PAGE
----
Learning about personal finance is the basis for success! If you are looking for a class at your local high school or community college, you will probably be disappointed. Online classes are somewhat limited although there are many books written about the subject. You can find such diverse subjects online as accounting, corporate finance or other college business classes. Does it mean that there is no demand for it?
There are so many ways to control your finances such as credit cards, credit limits, credit scores, debit cards, cash, savings accounts and just plain financial responsibility. With all these controls, why do you need to know much about personal finance? You need to understand personal finance because you use it every day! You earn, spend and use money in a variety of ways and you should know something about it so you can do it well.
You get your first job in high school just because you want to buy a car. Buying the car is a goal and it requires earning money to reach it. In order to reach that goal, you get a job that pays you an hourly wage. You need to understand gross and net pay! Gross pay is an individual’s total (weekly, biweekly, semi-monthly or monthly) pay before taking taxes or deductions into account. In other words, your hours worked times your hourly wage equals your gross pay.
Net pay or take-home pay is the remaining amount of an employee’s gross pay after deductions such as taxes and retirement deductions are made. The remainder is what you actually have left for groceries, rent/mortgage, clothes etc. Understanding your personal finances including where you spend your money is an important part of managing your money. There are many axioms about personal finance such as pay yourself first or live within your means which are ignored daily.
Frankly, I don’t understand why managing money is so difficult! It gets down to simple arithmetic, you should not spend more than you earn. If you earn fifteen ($15) dollars an hour and work forty (40) hours, you would have a gross of six hundred ($600) dollars. You cannot spend that much because you probably will have one hundred ($150) dollars in various taxes. Therefore, you can only spend the remainder ($450). I realize this is pretty basic, but why do so many people spend more than they earn?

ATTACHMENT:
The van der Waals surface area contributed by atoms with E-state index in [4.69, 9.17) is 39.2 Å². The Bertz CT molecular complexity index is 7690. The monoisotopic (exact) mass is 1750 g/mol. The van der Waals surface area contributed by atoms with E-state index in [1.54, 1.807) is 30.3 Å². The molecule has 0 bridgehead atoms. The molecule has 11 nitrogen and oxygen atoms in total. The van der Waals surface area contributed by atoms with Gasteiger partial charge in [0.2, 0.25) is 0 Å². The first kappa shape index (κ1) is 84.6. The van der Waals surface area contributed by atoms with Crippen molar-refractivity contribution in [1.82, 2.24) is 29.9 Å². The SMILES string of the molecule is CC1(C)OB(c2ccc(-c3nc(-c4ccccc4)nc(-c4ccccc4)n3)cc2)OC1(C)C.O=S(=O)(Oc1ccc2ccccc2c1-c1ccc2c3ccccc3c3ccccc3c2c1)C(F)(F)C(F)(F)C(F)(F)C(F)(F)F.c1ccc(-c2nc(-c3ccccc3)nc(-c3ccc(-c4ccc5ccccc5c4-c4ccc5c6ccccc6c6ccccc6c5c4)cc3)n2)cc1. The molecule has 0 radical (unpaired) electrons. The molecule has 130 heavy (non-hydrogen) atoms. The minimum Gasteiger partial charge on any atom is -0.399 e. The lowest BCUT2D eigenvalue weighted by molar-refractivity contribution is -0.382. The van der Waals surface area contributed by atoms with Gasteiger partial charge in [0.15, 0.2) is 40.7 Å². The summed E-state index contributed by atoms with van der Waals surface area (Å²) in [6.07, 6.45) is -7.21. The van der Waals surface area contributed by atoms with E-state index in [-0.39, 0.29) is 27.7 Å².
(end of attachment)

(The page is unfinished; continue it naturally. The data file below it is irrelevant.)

Some of you will blame the credit card company or all the advertising that entices you to spend more than you earn. That is a little like blaming the car salesman for buying the car you cannot afford. When you become an adult, you are responsible for your own decisions right or wrong. You can make better decisions if you learn more about personal finance. Start with a spending diary and you will learn a great deal about your spending habits. Why bother with this exercise? It is the first step to preparing a budget.
Budgets are excellent ways to control your spending. It is also a great way to take control of your spending. Budgets have been maligned over the years, but the budgeting process is still an excellent way of taking control of your spending. It is a good way to review your priorities and help you establish your financial goals. You should look at every expense item and make a conscious decision about the appropriateness of the dollar amount of the expense.
You should ask yourself, is there a better way I can spend my money whether it is rent, groceries, entertainment etc. For example, your rent or mortgage payment should equal to one week’s (gross) pay. If you exceed that amount, you should consider a change! You can consider a lower priced apartment, increase your income, reduce some other expense or consider a roommate. If you spend the time to make conscious decisions about every expense, you will have a budget that will work for you.
Saving and Investing
Part of every budget or personal finances should be saving and investing. Just because you are in your twenties or thirties does not exempt you from this goal. It should be part of your financial goals! When you are in your twenties and thirties, you think you have many years to save and catch up. Compound interest is not just for simple bank accounts! Compounding is the process of generating earnings on an asset’s reinvested earnings. It requires just two things, reinvestment of earnings and time!
If you start early, it makes a huge difference. For example, person A starts investing at twenty-five (25) years old and person B starts at thirty-five (35) years old. The investment is the same contribution and return on investment, but the difference is the number of years. Person A earned about forty (40%) more than person B by fifty (50) years old. Reinvestment of earnings and time made a huge difference! The difference between person A and B is just ten (10) years, but the result is dramatic.
If you are not aware of it, I just gave you the five (5) minute personal finance class. I just covered the most important parts of personal finance. I hope you will dig into this further. After all, you have to deal with your money and other aspects of personal finances every day. Learn these things well when you are young and you can avoid a great deal of problems in the future. Understanding personal finance is the key to happiness.
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